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What is the status of divrei Torah written by someone who does not believe in the oral Torah? Does it retain any sanctity? Should it be burned or buried?

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related: judaism.stackexchange.com/q/14492/759 –  Double AA Feb 29 '12 at 0:37
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You refer to someone that does believe in G-d and the Written Torah, just not the Oral Torah? –  HodofHod Feb 29 '12 at 1:57
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physically written by him (as in if you find his Ksav Yad of a Pilpul) or written by him (as in he wrote something and it was physically printed by someone else). –  Shmuel Brin Feb 29 '12 at 19:24
    
@ShmuelBrin is there a difference? –  Shokhet May 8 at 14:02
    
@Shokhet Printed Chumashim have lower holiness level than a Sefer Torah, so it could be implied that Printed works by a kofer have less Tumah than hand written –  Shmuel Brin May 8 at 21:38

2 Answers 2

http://dafyomi.co.il/azarah/halachah/az-hl-026.htm

Rambam (Hilchos Mamrim 3:3): One who does not admit to oral Torah is an Apikores

http://dafyomi.co.il/sanhedrin/halachah/sn-hl-113.htm

Shulchan Aruch (334:21): If Kisvei ha'Kodesh were written by an Apikores, i.e. a devout idolater, or a Mumar to idolatry, we do not save it. Even on a weekday, we burn it with the Azkaros (mentions of Hash-m's name).

There is a story I verified about Rabbi Ben Zion Halberstam (Second Bobover Rabbi) in Bobov prior to WW2. Once a shipment of Seforim written by an Apikores arrived at the Yeshiva. He took them outside and burnt them all. At that time he composed the song B'ni Al Teileich B'Derech Itom.

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would that only apply to kisvei hakodesh or anything written that is torah related? –  none Feb 29 '12 at 2:26
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If we burn the most holy of items, then why would we not burn just a book or Divrei Torah written by such a person? –  Gershon Gold Feb 29 '12 at 2:34
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@GershonGold We may do that to make a very public and frightening statement, not necessarily out of a need to eradicate the material itself. –  none Feb 29 '12 at 2:42
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Also, I assume the question is not just discussing something he physically wrote. –  Ariel K Feb 29 '12 at 3:32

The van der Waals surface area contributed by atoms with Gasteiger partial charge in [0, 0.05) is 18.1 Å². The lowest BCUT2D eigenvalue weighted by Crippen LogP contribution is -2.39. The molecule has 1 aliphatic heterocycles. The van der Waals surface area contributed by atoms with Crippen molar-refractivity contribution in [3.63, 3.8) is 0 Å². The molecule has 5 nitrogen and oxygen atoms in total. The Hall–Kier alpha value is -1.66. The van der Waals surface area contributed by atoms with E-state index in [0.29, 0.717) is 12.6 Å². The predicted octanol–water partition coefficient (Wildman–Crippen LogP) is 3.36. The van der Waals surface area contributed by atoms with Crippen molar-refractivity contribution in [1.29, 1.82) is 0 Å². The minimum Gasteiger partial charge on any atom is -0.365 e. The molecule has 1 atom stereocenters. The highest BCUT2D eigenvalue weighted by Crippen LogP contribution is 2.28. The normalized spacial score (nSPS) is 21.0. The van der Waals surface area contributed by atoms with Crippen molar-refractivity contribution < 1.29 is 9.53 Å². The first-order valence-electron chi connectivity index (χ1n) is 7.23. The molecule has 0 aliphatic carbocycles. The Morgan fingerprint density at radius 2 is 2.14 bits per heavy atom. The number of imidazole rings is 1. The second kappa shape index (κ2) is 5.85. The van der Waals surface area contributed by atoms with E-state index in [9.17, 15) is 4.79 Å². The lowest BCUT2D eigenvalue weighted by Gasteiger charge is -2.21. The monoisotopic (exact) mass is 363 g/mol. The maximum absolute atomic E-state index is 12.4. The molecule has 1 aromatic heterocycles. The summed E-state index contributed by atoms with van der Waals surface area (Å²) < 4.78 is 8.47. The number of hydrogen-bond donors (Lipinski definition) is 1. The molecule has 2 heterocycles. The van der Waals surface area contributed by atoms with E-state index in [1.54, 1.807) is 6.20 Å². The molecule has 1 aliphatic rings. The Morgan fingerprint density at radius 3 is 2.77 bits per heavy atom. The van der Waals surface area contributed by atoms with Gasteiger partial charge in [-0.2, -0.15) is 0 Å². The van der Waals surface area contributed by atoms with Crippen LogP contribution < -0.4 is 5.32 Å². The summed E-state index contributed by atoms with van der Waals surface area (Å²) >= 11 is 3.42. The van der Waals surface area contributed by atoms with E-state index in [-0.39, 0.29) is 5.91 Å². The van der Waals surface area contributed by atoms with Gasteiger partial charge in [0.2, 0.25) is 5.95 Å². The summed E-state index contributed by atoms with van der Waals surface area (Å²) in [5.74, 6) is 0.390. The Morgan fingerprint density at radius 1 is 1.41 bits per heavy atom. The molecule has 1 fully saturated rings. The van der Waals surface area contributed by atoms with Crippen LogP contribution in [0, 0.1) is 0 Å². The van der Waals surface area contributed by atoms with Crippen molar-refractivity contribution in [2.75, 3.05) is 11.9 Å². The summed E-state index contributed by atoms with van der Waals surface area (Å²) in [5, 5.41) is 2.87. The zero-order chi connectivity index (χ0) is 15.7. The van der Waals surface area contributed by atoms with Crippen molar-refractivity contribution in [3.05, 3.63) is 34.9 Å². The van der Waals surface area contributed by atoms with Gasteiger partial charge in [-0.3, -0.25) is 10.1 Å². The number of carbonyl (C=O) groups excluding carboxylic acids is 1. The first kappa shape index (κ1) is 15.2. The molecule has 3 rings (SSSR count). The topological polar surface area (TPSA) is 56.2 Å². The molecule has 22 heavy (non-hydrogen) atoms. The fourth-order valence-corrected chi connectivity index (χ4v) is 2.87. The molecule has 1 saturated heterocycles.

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If you burn it with Hashem's name then why would you hesitate to burn it without Hashem's name? –  Gershon Gold Feb 29 '12 at 19:29

Nechama Leibowitz, in this letter, outlines her approach to this question. I think a basic level of intellectual honesty demands that if someone says a good pshat, that we use it. If they got it right, they got it right. To the sources regarding kisvei hakodesh written by an apikores, I think one must distinguish between the ideas and the physical books. The alternative is nonsensical. I'm supposed to ignore what I think is a correct idea simply because of who said it? Furthermore, on a practical level, I don't think the label of apikores can be so simply applied to all the "non-frum" sources. If someone did not grow up frum, its arguable their status is a tinok she'nishba, not an apikores. Additionally, it's debatable exactly what constitutes apikorsus. One man's Rebbe is another man's apikores. There's a lot of rishonim who did not conform to all 13 of Rambam's Ikkarim, yet they are accepted halachic authorities. The question of who and what is considered out of religious tradition is a much more complicated sugya than how it is presented in other answers to this question.

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We still say over things from Elisha ben Abuyah –  Michael Sandler Feb 29 '12 at 18:12
    
True. As Rabbi Meir put it, "I found a pomegranate, I discarded the peel and ate the fruit" –  Aqibha Y. Weisinger Etc Feb 29 '12 at 20:14
    
In Berachos 59a there is a story about R. Katina and a necromancer. The necromancer said what an earthquake is and R. Katina said that he's a liar and his words are false. A little later the Gemara says that this wasn't really true but that R. Katina said this so people wouldn't go after his words. As for R. Meir - my question is are other people (Ie us) able to properly distinguish between the peel and the fruit. In generally if something comes from a questionable source, it should not be used. –  Yehosef May 21 at 0:18
    
a mashal - few pills of rat poison fall into a jar of medicine. The pills happen to look the same to the untrained eye. Only a fool would rely on his judgement to take a pill from there - the risk is too great. But a trained pharmacist can tell the difference and is able to distinguish between the poison and the medicine. –  Yehosef May 21 at 0:24

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